Publisher: Tom Doherty Associates
Book Review by Fraser Ronald
Have you read this book?
By the way, if you’ve never read the Black Company, crawl out from under your rock and get a start with the first novel, the Black Company. If you’re already a Company brother or sister, and are wondering about Water Sleeps, read on.
Water Sleeps is Book Three of “Glittering Stone” and another in the amazing “Black Company” series, which started in 1984 with the Black Company. Water Sleeps, however, is a departure from the rest of the series. Croaker, also called the Old Man, has next to no presence in this novel, and no dialogue at all. The narrator is Sleepy. None of the Old Crew make any marks on this novel save the two wizards, One-Eye and Goblin. This is a story of an underground, desperate to resurrect the mystique and power of the Black Company, buried on the plain of Glittering Stone.
She Is The Darkness ended with a huge surprise, and it is impossible to discuss Water Sleeps without giving away the ending of She Is The Darkness. If you haven’t read Book Two of “Glittering Stone” (She Is The Darkness) and you don’t want a more than strong hint about how that books ends, stop reading now. No, really, I mean it. Stop now!
You still here? Okay, so the Old Crew, including Croaker, Lady and Murgen are buried in the fortress that dominates the middle of the plain of Glittering Stone. Trapped with them are many Nyueng Bao, Blade and Cordy Mather, as well as Longshadow and the Prince of Taglios. They were put there by Soulcatcher’s treachery, aided by the lovesick Willow Swan, who decided if he couldn’t have the Lady, her sister might do.
Fifteen years later, the remains of the Black Company, a pathetic few with their Nyueng Bao allies, still plans to free the Captured. Soulcatcher is now the Protector of Taglios and believes–or at least wishes–the Black Company died on Glittering Stone. Sleepy and Murgen’s wife, Sahra, lead what is left of the Black Company. They decide the time has come to make their presence known. Along the way, they figure out a plan for freeing the Captured and making Soulcatcher and all their other enemies pay. It’s a long shot, and they have less then a prayer considering the odds against them, but the Black Company has always been part deceit, part bluster and all tough.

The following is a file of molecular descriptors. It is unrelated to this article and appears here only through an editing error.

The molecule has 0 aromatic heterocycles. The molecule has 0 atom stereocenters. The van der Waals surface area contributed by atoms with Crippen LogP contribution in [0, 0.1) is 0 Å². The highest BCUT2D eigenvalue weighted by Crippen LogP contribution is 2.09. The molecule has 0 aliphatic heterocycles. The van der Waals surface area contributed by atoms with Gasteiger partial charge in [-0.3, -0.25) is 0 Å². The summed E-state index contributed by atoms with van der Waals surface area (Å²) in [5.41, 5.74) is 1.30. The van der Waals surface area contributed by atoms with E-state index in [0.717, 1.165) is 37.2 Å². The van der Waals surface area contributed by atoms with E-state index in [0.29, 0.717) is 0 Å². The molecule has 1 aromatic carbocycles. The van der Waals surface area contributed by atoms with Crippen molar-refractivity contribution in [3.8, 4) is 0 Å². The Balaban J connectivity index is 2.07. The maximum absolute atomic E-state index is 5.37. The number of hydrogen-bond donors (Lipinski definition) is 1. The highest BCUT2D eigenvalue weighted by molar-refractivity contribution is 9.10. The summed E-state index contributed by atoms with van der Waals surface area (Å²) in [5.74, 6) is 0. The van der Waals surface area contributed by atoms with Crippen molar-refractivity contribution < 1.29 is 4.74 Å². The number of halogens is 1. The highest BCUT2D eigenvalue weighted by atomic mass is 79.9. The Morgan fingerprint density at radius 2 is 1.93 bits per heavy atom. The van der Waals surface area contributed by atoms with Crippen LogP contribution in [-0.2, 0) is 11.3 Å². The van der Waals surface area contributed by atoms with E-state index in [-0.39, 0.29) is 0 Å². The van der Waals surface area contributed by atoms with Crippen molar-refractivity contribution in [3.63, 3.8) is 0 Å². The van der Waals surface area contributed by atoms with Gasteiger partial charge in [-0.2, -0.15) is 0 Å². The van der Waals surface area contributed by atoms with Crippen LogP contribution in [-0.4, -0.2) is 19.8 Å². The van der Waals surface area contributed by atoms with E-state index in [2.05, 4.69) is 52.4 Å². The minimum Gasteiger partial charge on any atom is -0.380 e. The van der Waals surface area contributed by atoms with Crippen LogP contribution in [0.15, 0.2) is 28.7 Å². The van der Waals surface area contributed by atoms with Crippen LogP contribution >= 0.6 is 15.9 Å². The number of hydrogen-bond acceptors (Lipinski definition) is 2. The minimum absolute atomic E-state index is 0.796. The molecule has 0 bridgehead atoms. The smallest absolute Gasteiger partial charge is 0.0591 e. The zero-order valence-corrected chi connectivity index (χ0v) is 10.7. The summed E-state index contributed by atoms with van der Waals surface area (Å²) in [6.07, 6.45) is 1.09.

Through all this, we learn that Murgen and Sahra’s son, Tobo, is some kind of prophesied hope for the Nyueng Bao, and the wizards Goblin and One-Eye say he’s the future of the Black Company. Sleepy can’t be sure if they’re all correct, but she has to accept that the kid has talent, if no discipline.
With unlooked for allies, powerful enemies and little hope, the Black Company does what it always does–fight unspeakable odds with guts, verves and all out nastiness.
This novel is a slight departure from what came before, and is much more like the beginning of Shadow Games or even the White Rose, which saw the Black Company hiding out from the Lady (then their enemy) on the psychedelic and dangerous Plains of Fear. The Company isn’t a military unit anymore. It’s barely more than a bunch of losers who haven’t figured out they’ve got no hope. It’s a story of an underground of determined fighters, biding their time and taking the opportunities fate offers them. Sleepy is a new voice as a narrator, a woman not at all sure that’s what she wants to be. She doesn’t have the baggage of Company mystique that Croaker had, or the cynical egoism of Murgen, but she has her own vision of the Black Company, informed by both of theirs, and she is bright. While Sahra isn’t really Black Company, she’s the Company’s other leader, determined to free her husband from imprisonment.
There are no set battles. There are no scenes of armies clashing. There are very few battles at all. There is tension and plans hiding within plans, something Cook is very good at portraying. Everyone’s got an angle, and everyone’s got an agenda. Sometimes they mesh and sometimes they don’t. The Black Company, also, have guts enough not to need luck. The SAS have a motto: “Those who dare, win”. It could apply to the Company in this novel.
And there is no real happy ending for this crew. That might come in Soldiers Live, which is the last book of Glittering Stone, and, for now, the last chronicle of the Black Company. Glen Cook has never been one to turn a blind eye on reality. Sometimes things just don’t work. Sometimes good people die because other people do something stupid. Sometimes the heroes just aren’t nice guys. That’s all in Water Sleeps. It isn’t exactly depressing to read–it’s far too exciting for that–but there are no sylvan glades for the unicorns to frolic in. There’s no wedding of the Prince and the beautiful Princess. There’s death, pain, sadness and grim determination. There are triumphs, but, as with life, even those are tainted by the failures.
Most of all, Water Sleeps is as gritty as the other Black Company books. Given that they don’t have the muscle or respect that the Black Company can usually boast, it may even be grittier. To me, that’s a plus. Croaker, as he is portrayed in the first trilogy and Shadow Games, is my favourite narrator, but Sleepy’s voice is interesting, and, it’s still Cook, so how couldn’t I like it?
Bottom line: Water Sleeps is the Black Company in the wonderful Cook tradition. It’s got everything the other novels have, plus a departure that takes it along a different tack from its predecessors in “the Books of the South” and “Glittering Stone”. If you love the Black Company, you’ll love Water Sleeps. Glen Cook doesn’t let us down. I knew he wouldn’t.